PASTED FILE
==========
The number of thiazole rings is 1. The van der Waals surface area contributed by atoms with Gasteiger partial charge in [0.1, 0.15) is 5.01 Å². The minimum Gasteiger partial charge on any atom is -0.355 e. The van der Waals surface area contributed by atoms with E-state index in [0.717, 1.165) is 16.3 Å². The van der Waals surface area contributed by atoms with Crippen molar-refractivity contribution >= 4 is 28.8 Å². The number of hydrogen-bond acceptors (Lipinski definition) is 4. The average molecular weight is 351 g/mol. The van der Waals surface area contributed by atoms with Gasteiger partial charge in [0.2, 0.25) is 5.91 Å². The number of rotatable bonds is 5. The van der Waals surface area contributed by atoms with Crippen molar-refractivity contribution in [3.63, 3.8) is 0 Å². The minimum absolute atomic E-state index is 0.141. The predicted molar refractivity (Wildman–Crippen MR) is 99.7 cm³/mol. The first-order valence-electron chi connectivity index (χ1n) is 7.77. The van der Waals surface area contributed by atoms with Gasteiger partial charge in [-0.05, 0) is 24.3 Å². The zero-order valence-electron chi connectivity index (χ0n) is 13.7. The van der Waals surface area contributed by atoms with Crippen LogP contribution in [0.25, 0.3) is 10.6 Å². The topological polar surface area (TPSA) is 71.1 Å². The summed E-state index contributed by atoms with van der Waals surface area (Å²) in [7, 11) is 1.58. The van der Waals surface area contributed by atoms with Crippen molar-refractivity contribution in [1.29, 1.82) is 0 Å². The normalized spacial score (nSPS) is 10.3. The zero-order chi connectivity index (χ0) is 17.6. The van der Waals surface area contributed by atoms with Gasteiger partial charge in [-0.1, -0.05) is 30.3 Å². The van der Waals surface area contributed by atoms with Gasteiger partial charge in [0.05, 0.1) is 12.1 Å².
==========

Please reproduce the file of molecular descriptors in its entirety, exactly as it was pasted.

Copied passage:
The number of thiazole rings is 1. The van der Waals surface area contributed by atoms with Gasteiger partial charge in [0.1, 0.15) is 5.01 Å². The minimum Gasteiger partial charge on any atom is -0.355 e. The van der Waals surface area contributed by atoms with E-state index in [0.717, 1.165) is 16.3 Å². The van der Waals surface area contributed by atoms with Crippen molar-refractivity contribution >= 4 is 28.8 Å². The number of hydrogen-bond acceptors (Lipinski definition) is 4. The average molecular weight is 351 g/mol. The van der Waals surface area contributed by atoms with Gasteiger partial charge in [0.2, 0.25) is 5.91 Å². The number of rotatable bonds is 5. The van der Waals surface area contributed by atoms with Crippen molar-refractivity contribution in [3.63, 3.8) is 0 Å². The minimum absolute atomic E-state index is 0.141. The predicted molar refractivity (Wildman–Crippen MR) is 99.7 cm³/mol. The first-order valence-electron chi connectivity index (χ1n) is 7.77. The van der Waals surface area contributed by atoms with Gasteiger partial charge in [-0.05, 0) is 24.3 Å². The zero-order valence-electron chi connectivity index (χ0n) is 13.7. The van der Waals surface area contributed by atoms with Crippen LogP contribution in [0.25, 0.3) is 10.6 Å². The topological polar surface area (TPSA) is 71.1 Å². The summed E-state index contributed by atoms with van der Waals surface area (Å²) in [7, 11) is 1.58. The van der Waals surface area contributed by atoms with Crippen molar-refractivity contribution in [1.29, 1.82) is 0 Å². The normalized spacial score (nSPS) is 10.3. The zero-order chi connectivity index (χ0) is 17.6. The van der Waals surface area contributed by atoms with Gasteiger partial charge in [-0.1, -0.05) is 30.3 Å². The van der Waals surface area contributed by atoms with Gasteiger partial charge in [0.05, 0.1) is 12.1 Å².